In FUS, high frequency sound waves are used to target and destroy fibroids in a special MRI machine.

Uterine artery embolization:

Tiny particles about the size of a grain sand are injected into your uterus to cut off blood supply to the fibroids.

Cryomyolysis:

Fibroids are destroyed through freezing.

Endometrial ablation:

In this procedure, the lining of the uterus is destroyed through heat or electrical waves. While it doesn’t get rid of the fibroids, it works well as a heavy menstrual bleeding treatment.

Home remedies

Home remedies may ease fibroid symptoms but cannot cure fibroids, but if you’re one of the many folks looking for natural remedies, here’s some suggestions:
  • Massage therapy
  • Yoga and exercise
  • Acupuncture
  • Heating pads and hot baths to ease cramps
  • Green tea
Definitely let your doctor know before you start any of these, they might have warnings and tips for you.Now remember, uterine fibroids are a common condition that responds well to treatment. If you notice something wrong with your periods, contact your doctor pronto. If they can’t determine the cause behind your abnormal periods, push for more tests! In a perfect world, your doctor will run every test to rule out every cause; but it’s not a perfect world so you’d have to do some pushing of your own. Once the correct cause is identified, it’ll be a smooth sail from there. Take care and we’ll see you in our next blog.

What causes very heavy menstrual bleeding?

There are several potential causes of heavy menstrual bleeding, also known as menorrhagia. These can include hormonal imbalances, uterine fibroids or polyps, adenomyosis, endometriosis, blood clotting disorders, thyroid problems, or certain medications.

Should I be worried about a very heavy period?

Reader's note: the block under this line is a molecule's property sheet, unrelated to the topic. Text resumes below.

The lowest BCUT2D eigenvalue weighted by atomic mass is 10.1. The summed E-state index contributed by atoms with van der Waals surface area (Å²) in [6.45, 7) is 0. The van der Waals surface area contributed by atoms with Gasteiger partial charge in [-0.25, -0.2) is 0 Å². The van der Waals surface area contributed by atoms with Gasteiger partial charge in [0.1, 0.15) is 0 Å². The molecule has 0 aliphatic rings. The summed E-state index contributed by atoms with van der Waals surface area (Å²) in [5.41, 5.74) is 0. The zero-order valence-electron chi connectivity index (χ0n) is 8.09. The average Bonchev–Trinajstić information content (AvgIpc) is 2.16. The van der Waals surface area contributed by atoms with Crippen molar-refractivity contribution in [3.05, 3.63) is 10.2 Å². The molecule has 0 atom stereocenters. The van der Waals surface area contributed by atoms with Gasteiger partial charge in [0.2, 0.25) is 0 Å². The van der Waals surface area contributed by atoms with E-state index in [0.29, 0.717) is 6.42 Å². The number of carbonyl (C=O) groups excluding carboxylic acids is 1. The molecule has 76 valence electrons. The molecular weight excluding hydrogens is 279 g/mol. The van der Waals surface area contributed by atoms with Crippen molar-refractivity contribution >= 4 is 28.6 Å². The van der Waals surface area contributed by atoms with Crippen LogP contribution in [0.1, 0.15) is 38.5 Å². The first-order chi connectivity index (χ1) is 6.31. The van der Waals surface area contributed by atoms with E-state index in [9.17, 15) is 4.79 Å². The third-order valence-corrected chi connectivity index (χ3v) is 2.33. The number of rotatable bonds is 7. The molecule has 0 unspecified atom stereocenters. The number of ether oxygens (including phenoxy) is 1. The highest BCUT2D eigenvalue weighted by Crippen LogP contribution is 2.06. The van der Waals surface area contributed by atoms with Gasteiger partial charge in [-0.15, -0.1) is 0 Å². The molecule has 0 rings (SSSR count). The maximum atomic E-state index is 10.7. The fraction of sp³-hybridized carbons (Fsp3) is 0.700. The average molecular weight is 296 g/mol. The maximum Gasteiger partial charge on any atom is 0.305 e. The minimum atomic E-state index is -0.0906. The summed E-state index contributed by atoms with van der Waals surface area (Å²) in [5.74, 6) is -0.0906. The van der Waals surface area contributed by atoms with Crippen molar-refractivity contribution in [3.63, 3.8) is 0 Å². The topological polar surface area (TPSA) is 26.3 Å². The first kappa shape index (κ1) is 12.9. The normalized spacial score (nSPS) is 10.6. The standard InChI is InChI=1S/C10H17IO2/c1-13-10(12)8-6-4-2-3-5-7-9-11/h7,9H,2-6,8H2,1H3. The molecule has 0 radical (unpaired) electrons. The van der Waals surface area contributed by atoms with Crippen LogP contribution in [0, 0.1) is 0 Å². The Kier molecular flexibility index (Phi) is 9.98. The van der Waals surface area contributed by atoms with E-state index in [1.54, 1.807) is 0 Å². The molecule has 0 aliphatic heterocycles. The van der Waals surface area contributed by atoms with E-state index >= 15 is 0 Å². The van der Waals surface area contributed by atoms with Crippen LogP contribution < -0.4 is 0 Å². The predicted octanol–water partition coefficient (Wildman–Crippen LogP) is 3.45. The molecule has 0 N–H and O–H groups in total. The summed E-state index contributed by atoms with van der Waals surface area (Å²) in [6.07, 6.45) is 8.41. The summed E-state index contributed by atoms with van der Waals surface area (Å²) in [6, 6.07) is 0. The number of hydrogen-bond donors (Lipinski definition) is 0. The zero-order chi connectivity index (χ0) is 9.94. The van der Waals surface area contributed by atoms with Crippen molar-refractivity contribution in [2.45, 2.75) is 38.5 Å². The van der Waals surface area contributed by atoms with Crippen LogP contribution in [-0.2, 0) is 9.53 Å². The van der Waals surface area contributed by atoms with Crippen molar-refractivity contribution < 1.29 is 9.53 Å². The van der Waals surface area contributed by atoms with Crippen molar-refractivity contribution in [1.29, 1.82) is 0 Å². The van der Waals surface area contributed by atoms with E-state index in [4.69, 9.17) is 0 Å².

If you experience very heavy menstrual bleeding, it is always a good idea to speak with your doctor. While heavy bleeding can sometimes be normal, it can also be a sign of an underlying medical condition that requires treatment.

How do I stop heavy menstrual bleeding?

The best way to stop heavy menstrual bleeding will depend on the underlying cause. Treatment options can include hormonal birth control, anti-inflammatory drugs, or in severe cases, surgery such as endometrial ablation or hysterectomy. Your doctor can help determine the best course of action based on your individual situation.

How long does heavy bleeding last with fibroids?

The length of time heavy bleeding lasts with fibroids can vary depending on the individual and the severity of the fibroids. While the average days you can bleed with uterine fibroids is 8 or 9 days, there have been reports of women bleeding continually for 30 to 60 days.

Can uterine fibroids make periods worse?

Yes, uterine fibroids can make periods worse by causing heavy bleeding, longer periods, and more cramping. Additionally, fibroids can cause other symptoms such as pelvic pain, back pain, and frequent urination.